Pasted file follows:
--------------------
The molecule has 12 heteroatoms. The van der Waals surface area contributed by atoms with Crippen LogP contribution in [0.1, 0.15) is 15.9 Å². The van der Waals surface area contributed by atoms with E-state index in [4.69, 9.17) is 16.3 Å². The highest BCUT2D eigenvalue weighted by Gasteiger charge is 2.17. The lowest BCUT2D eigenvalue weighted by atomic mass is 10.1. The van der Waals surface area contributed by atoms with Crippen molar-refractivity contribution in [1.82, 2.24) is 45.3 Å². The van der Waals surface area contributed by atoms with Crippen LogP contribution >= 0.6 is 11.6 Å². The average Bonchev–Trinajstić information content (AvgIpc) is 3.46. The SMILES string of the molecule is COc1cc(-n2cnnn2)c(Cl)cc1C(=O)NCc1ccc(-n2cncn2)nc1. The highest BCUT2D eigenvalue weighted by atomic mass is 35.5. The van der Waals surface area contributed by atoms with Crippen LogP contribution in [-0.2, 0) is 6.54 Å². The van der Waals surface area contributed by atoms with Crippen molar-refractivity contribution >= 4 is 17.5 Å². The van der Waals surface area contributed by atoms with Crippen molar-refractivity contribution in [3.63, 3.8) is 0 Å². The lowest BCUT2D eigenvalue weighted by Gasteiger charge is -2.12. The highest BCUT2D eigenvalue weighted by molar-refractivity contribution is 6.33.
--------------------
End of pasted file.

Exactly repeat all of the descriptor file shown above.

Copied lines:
The molecule has 12 heteroatoms. The van der Waals surface area contributed by atoms with Crippen LogP contribution in [0.1, 0.15) is 15.9 Å². The van der Waals surface area contributed by atoms with E-state index in [4.69, 9.17) is 16.3 Å². The highest BCUT2D eigenvalue weighted by Gasteiger charge is 2.17. The lowest BCUT2D eigenvalue weighted by atomic mass is 10.1. The van der Waals surface area contributed by atoms with Crippen molar-refractivity contribution in [1.82, 2.24) is 45.3 Å². The van der Waals surface area contributed by atoms with Crippen LogP contribution >= 0.6 is 11.6 Å². The average Bonchev–Trinajstić information content (AvgIpc) is 3.46. The SMILES string of the molecule is COc1cc(-n2cnnn2)c(Cl)cc1C(=O)NCc1ccc(-n2cncn2)nc1. The highest BCUT2D eigenvalue weighted by atomic mass is 35.5. The van der Waals surface area contributed by atoms with Crippen LogP contribution in [-0.2, 0) is 6.54 Å². The van der Waals surface area contributed by atoms with Crippen molar-refractivity contribution >= 4 is 17.5 Å². The van der Waals surface area contributed by atoms with Crippen molar-refractivity contribution in [3.63, 3.8) is 0 Å². The lowest BCUT2D eigenvalue weighted by Gasteiger charge is -2.12. The highest BCUT2D eigenvalue weighted by molar-refractivity contribution is 6.33.